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These sweet and tart lemon macarons are filled with a tangy lemon buttercream. The lemon French macarons feature actual lemon zest as well as lemon extract to bring all the flavor without weighing down the iconic light and airy macaron texture.
Macarons have long been on my list of things to tackle, but I’d always been intimidated by their finicky nature and wanted to start with as much knowledge of them before I actually put my hands on some ingredients and batter.
Is that a weird approach? Maybe. But I am here to help guide you through making macarons as a fellow amateur.
Because here’s the thing– I am absolutely not a pro at these. I probably never will be. But I do know some folks who are, and I picked the heck out of their brains before diving in head first to these bad boys.
And how that works out well for you is that I am putting all of my best resources in this post for you so that you, too, can start with as much knowledge as possible before getting down to it.
Perhaps you’re here and you’ve already got a great knowledge of the how-tos of macarons, and that’s great. Please enjoy this sweet and tart lemon macaron recipe and let me know how you liked it!
If you’re one of my readers who has been egging me on to learn and share a macaron technique, I’ve got you! Let’s do this!
FIRST, LET’S TALK ABOUT THE BASIC MACARON COMPONENTS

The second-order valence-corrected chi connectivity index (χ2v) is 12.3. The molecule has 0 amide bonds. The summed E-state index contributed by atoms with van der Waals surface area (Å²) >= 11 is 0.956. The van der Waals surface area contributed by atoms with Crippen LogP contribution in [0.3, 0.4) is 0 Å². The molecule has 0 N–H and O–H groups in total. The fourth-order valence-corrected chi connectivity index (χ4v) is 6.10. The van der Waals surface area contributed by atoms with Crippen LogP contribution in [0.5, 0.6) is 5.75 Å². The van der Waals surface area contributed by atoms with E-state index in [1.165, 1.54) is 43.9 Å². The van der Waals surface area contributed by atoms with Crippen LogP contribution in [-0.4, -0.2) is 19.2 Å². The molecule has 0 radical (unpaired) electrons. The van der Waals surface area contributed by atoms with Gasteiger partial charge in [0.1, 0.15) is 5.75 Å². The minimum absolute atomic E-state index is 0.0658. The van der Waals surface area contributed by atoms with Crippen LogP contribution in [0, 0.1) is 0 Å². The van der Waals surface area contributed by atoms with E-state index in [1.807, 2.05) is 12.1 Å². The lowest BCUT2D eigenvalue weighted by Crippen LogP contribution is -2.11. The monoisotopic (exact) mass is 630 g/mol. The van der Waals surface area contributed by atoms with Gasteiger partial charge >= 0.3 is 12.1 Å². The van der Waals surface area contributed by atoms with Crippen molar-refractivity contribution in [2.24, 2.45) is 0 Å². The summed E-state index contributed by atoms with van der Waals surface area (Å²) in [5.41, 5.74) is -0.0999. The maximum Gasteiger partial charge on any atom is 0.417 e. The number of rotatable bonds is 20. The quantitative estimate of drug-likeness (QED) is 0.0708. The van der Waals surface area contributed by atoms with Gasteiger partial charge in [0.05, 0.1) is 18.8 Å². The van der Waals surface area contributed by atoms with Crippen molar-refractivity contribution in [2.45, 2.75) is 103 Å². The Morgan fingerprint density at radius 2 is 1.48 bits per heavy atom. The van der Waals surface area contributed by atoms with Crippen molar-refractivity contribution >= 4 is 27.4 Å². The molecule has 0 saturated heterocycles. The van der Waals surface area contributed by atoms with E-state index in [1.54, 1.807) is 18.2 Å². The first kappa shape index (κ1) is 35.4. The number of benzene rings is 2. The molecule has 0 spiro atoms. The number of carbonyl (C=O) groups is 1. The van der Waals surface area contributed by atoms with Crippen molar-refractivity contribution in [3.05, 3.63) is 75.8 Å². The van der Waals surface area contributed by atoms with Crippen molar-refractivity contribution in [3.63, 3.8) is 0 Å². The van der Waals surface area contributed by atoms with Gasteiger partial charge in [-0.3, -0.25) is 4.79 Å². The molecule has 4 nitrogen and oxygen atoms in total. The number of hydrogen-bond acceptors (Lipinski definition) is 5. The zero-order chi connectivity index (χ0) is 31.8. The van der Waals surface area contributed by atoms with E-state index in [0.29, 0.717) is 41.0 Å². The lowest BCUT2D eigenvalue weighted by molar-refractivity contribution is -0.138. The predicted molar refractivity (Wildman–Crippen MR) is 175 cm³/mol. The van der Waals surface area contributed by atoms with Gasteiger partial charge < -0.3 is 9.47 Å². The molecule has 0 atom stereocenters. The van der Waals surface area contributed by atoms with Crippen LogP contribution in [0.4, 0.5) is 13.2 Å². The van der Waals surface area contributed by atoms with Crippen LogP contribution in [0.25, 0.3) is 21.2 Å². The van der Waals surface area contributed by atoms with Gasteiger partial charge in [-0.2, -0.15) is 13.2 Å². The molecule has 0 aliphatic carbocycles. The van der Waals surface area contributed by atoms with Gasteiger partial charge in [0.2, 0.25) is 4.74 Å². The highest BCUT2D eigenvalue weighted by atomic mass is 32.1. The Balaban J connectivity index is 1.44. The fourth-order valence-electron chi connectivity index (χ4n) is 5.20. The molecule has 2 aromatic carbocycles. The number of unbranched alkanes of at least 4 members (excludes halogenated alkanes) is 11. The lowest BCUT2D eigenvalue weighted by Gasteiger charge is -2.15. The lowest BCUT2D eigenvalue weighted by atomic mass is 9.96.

THE MERINGUE BASE
A meringue is simply a mixture of egg whites and sugar. The egg whites serve as the protein structure to the macarons, and the sugar helps stiffen this structure.
I begin my meringue by creating a double boiler to heat the egg whites and sugar. Not only does this warm up the egg whites (cold egg whites are quite difficult to beat to peaks), but it also dissolves the sugar a little more quickly.
This process only takes about 2 minutes. You’re looking for a white and frothy mixture, and when you dip your pointer finger in, you should be able to rub it against your thumb without feeling any sugar granules.
THE STIFF PEAKS
We take this meringue to stiff peaks, which means when you pull your whisk out of the bowl, the meringue stands straight up (we also look for stiff peaks when we make homemade whipped cream).
This is a crucial step in laying the foundation for macarons. I royally screwed up my first batch by only taking my meringue to medium peaks.
However, once you do reach medium peaks, it’s safe to add your lemon extract and yellow gel coloring.
You don’t want to add it at the beginning of whipping because you don’t want anything interfering with that reaction. Once medium peaks are present, it’s safe for adding just this tiny extra bit of liquid.
THE DRY INGREDIENTS
Macarons don’t use traditional all purpose flour, but rather almond flour or almond meal. You’ll sift this almond flour or meal with powdered sugar until there are no clumps, then add a touch of salt.
For these lemon macarons, you’ll also add your lemon zest in this step and sift with everything else. Sifting your lemon zest assures any larger pieces don’t make their way through. The dry ingredients must be clump-free!